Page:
Nowadays, writing letters is not as common as it once was, but knowing how to properly write a letter is still a valuable skill in any language.
The guidelines below will help you write professional Spanish letters, and many of them can be used to write professional emails in Spanish as well.
Most of the letters you will need to write will probably be formal letters addressed to companies, universities or government agencies. Customs with regards to formal letters may vary from country to country, but the following guidelines should cover the basics no matter who your recipient may be.
As with any formal text, remember to avoid slang or other informal language, and always address your audience using usted, the formal form of you.
To start a formal letter in Spanish, you need to state the city you are writing from and the date in long format. You can review how to write the date in Spanish here, but the end result will look something like this:
Madrid, 12 de septiembre de 2017
Madrid, September 12, 2017
Notice how this part is aligned to the right, and keep in mind that months and days of the week are not capitalized in Spanish.
After you've written down the date, you will want to address the person you are writing to. A common way to do this is by using the word estimado:
Keep in mind that Spanish speakers often mention their college degree or position before their name, for example:
In more formal letters, just mentioning the addressee may not be enough, and you will need to include more information about them, following the format below:
Sr./Sra. Name and Last Name
Company or Institution
If this format is used, the estimado section may be omitted. In some cases, it is added right after the addressee's name, position and company have been mentioned.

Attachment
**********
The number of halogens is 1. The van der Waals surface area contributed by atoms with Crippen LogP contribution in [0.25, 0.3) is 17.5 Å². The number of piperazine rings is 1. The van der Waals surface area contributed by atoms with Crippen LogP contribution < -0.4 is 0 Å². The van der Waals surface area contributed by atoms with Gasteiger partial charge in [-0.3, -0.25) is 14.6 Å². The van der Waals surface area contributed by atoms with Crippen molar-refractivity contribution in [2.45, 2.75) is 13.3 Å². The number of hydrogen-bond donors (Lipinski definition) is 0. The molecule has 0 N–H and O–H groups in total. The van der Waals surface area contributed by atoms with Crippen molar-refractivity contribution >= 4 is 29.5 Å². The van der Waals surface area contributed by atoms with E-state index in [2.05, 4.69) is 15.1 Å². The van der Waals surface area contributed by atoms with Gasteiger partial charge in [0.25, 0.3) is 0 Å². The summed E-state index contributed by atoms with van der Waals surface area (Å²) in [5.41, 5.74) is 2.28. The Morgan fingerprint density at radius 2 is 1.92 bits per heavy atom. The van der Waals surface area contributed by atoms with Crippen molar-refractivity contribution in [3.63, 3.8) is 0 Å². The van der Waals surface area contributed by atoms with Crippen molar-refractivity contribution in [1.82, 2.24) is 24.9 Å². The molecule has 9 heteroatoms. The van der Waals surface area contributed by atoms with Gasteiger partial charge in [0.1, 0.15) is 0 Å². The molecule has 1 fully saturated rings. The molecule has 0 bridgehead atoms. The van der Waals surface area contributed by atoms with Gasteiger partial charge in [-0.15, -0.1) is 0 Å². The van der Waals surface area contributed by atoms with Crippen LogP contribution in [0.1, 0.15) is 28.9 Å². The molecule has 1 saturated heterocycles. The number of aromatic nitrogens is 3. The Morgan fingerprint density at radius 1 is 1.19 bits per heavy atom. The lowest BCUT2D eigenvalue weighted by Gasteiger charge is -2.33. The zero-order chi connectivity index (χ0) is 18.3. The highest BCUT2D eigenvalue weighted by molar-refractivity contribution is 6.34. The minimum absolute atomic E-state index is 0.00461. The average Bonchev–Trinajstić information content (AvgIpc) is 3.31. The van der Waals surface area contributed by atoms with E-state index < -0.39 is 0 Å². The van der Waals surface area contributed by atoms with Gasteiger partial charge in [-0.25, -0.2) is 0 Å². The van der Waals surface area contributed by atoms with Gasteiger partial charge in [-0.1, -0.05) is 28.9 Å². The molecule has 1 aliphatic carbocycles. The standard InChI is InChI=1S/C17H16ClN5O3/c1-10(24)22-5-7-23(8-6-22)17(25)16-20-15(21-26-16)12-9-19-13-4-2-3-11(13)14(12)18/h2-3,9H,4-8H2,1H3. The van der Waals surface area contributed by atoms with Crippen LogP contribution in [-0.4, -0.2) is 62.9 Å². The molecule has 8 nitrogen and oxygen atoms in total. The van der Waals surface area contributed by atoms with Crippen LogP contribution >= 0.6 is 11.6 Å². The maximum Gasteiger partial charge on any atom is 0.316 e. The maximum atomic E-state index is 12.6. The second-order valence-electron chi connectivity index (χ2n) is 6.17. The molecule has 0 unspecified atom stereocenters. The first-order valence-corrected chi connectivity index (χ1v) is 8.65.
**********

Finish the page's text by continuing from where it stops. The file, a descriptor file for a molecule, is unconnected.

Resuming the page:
If you don't know who will receive the letter, you can use expressions like the ones below:
Once you have established who you are writing to, you can start the letter by explaining your reason for writing with phrases like the following:
After you have stated the reason for writing, you can use the next paragraphs to expand your ideas. Once you have made your case, you can use one of the following phrases as a closing line:
This short closing line is followed by a short ending, like the ones below:
To finish off, sign your name and below write your name in print and add any relevant information, such as your own position and company.
Let's put all of these pieces together into a sample formal letter:
The guidelines for casual letters are much more relaxed than the ones explained above. You will be able to include more casual language, and you can use the informal tú instead of the more formal usted.
When it comes to format, casual letters are also more relaxed.
The date is sometimes added in short form but, like in formal letters, it is also aligned at the top right of the page.
If you are writing to a friend, close acquaintance or family member, estimado will probably sound too formal, and you definitely won't need to list their position. Instead, you can use the friendlier querido and the addressee's first name:
The body of the letter will follow a structure similar to the one you would use in English, starting by greeting the addressee and stating your reason for writing, and moving on to expand that reason in the following paragraphs.
How you end your letter will depend on how close you are to the person you are writing to, but here are some options:
Keep in mind that you can use these opening and closing phrases, as well as the ones listed in the formal letters section, when writing emails in Spanish.
If you are writing to a university, they sometimes offer samples of the letter formats they prefer. If you are replying to a letter someone else has sent you, pay close attention to the format they followed. It will help you to know the appropriate format for your response. Like the saying goes: a donde fueres, haz lo que vieres (when in Rome...).
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